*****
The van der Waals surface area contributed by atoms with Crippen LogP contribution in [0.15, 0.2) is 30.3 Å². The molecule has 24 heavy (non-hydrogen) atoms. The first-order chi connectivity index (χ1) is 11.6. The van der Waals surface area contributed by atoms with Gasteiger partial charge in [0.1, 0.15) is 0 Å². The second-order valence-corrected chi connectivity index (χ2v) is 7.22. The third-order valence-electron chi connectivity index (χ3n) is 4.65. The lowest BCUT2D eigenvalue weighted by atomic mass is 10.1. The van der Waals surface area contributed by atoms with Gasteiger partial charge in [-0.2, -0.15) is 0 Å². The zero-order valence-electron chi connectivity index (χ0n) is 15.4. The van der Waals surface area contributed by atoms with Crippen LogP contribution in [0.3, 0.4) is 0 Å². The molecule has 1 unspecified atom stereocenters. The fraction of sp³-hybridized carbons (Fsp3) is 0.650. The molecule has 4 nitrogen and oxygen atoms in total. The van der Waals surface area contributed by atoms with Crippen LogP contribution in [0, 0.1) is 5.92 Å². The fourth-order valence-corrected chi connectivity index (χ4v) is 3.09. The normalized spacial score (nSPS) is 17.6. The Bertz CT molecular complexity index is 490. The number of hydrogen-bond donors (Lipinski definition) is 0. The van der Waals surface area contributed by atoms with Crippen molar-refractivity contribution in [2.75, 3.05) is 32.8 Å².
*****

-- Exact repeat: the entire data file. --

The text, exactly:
The van der Waals surface area contributed by atoms with Crippen LogP contribution in [0.15, 0.2) is 30.3 Å². The molecule has 24 heavy (non-hydrogen) atoms. The first-order chi connectivity index (χ1) is 11.6. The van der Waals surface area contributed by atoms with Gasteiger partial charge in [0.1, 0.15) is 0 Å². The second-order valence-corrected chi connectivity index (χ2v) is 7.22. The third-order valence-electron chi connectivity index (χ3n) is 4.65. The lowest BCUT2D eigenvalue weighted by atomic mass is 10.1. The van der Waals surface area contributed by atoms with Gasteiger partial charge in [-0.2, -0.15) is 0 Å². The zero-order valence-electron chi connectivity index (χ0n) is 15.4. The van der Waals surface area contributed by atoms with Crippen LogP contribution in [0.3, 0.4) is 0 Å². The molecule has 1 unspecified atom stereocenters. The fraction of sp³-hybridized carbons (Fsp3) is 0.650. The molecule has 4 nitrogen and oxygen atoms in total. The van der Waals surface area contributed by atoms with Crippen LogP contribution in [0, 0.1) is 5.92 Å². The fourth-order valence-corrected chi connectivity index (χ4v) is 3.09. The normalized spacial score (nSPS) is 17.6. The Bertz CT molecular complexity index is 490. The number of hydrogen-bond donors (Lipinski definition) is 0. The van der Waals surface area contributed by atoms with Crippen molar-refractivity contribution in [2.75, 3.05) is 32.8 Å².